Before I left South Africa, there was one more visit I had to make: to the Apartheid Museum. Today’s lesson: while it’s good that apartheid is where it belongs – in a museum – the job isn’t done yet.
At the museum entrance, your ticket randomly assigns you either “White” or “Non-White”, and then you must pass through segregated gates – making a physical, in addition to emotional impact. From the moment I pushed through the turnstile, I felt a heavy weight descend on my shoulders. Of course, I knew the long arc of the story told by the museum bends toward a better ending, but the immediate intensity of the pain and suffering of generations was overwhelming.
As I wound through the museum (literally – parts of it are set up as a maze – perhaps so you can’t see the end while you’re in the middle of it), the thing that struck me most was the cruelty of many of the quotes from politicians and regular people alike proclaiming their superiority and the inferiority of other races. It boggled my mind that people here felt they could make those statements openly, in my own lifetime. But then I thought, have we really moved so much further?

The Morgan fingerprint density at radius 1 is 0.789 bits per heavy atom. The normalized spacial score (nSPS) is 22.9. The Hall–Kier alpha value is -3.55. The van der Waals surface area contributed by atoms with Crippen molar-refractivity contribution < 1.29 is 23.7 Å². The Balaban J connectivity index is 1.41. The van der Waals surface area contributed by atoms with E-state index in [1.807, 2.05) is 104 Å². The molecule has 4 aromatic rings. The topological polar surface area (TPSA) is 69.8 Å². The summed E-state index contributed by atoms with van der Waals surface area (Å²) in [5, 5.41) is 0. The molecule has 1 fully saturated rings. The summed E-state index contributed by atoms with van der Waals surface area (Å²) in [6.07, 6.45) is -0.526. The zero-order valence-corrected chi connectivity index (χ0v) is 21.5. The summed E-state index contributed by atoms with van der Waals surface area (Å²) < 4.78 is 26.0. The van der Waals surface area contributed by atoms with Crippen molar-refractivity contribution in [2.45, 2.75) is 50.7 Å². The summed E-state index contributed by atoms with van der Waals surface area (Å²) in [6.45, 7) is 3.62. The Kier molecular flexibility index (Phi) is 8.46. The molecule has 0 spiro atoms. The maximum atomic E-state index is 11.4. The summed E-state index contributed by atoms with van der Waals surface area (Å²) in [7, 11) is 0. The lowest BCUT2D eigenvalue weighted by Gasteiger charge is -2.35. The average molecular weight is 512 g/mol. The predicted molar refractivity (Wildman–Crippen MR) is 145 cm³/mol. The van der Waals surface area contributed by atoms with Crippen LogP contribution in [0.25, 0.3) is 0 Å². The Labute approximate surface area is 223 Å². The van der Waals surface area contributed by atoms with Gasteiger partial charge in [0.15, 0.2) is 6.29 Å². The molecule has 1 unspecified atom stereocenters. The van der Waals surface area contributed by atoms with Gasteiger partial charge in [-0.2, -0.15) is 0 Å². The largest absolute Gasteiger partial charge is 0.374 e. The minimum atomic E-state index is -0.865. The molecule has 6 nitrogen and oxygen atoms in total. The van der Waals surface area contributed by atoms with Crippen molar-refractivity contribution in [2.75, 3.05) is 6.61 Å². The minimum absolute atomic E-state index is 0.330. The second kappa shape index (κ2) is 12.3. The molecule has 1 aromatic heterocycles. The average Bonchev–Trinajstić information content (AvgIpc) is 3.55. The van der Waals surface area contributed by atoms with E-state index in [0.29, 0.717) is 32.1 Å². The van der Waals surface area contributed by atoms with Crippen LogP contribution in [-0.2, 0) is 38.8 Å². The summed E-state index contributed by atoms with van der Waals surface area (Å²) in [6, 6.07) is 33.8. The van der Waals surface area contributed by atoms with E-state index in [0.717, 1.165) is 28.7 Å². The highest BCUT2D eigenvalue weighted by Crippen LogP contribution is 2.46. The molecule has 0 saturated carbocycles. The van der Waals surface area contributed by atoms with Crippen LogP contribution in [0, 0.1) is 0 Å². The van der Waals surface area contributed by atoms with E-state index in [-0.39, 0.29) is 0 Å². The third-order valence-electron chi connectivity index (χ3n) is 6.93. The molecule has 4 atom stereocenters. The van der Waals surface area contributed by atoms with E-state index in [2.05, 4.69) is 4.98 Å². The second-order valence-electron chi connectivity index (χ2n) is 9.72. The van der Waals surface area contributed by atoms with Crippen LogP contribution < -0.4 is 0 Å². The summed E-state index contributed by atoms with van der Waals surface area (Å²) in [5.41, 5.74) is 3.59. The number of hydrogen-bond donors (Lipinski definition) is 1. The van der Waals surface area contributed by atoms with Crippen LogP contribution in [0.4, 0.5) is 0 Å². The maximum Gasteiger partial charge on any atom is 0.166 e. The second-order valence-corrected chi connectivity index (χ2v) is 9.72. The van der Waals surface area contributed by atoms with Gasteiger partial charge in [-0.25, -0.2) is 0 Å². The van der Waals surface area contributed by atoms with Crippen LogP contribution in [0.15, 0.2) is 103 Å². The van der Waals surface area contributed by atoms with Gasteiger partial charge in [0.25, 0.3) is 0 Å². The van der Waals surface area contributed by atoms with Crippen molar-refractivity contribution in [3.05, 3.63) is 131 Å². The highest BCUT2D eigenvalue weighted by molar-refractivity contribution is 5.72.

At the end, the story had wound its course to a free South Africa, finishing with the negotiation of a new constitution which replaced the laws of separation with seven pillars of Democracy, Equality, Reconciliation, Diversity, Responsibility, Respect, and Freedom. A constitution which, like our own, contains the best of our ideals, but, as shown by recent events, needs a lifetime of work to put it into practice. The attorneys and activists I’ve met this week are part of that work for the respect of universal human rights, and I count myself lucky that my own job is as well. Together, we’ll work to keep putting more of the world’s inhumanity into museums.
-Eric Tars, Human Rights Program Director
Great series, Eric! Bravo!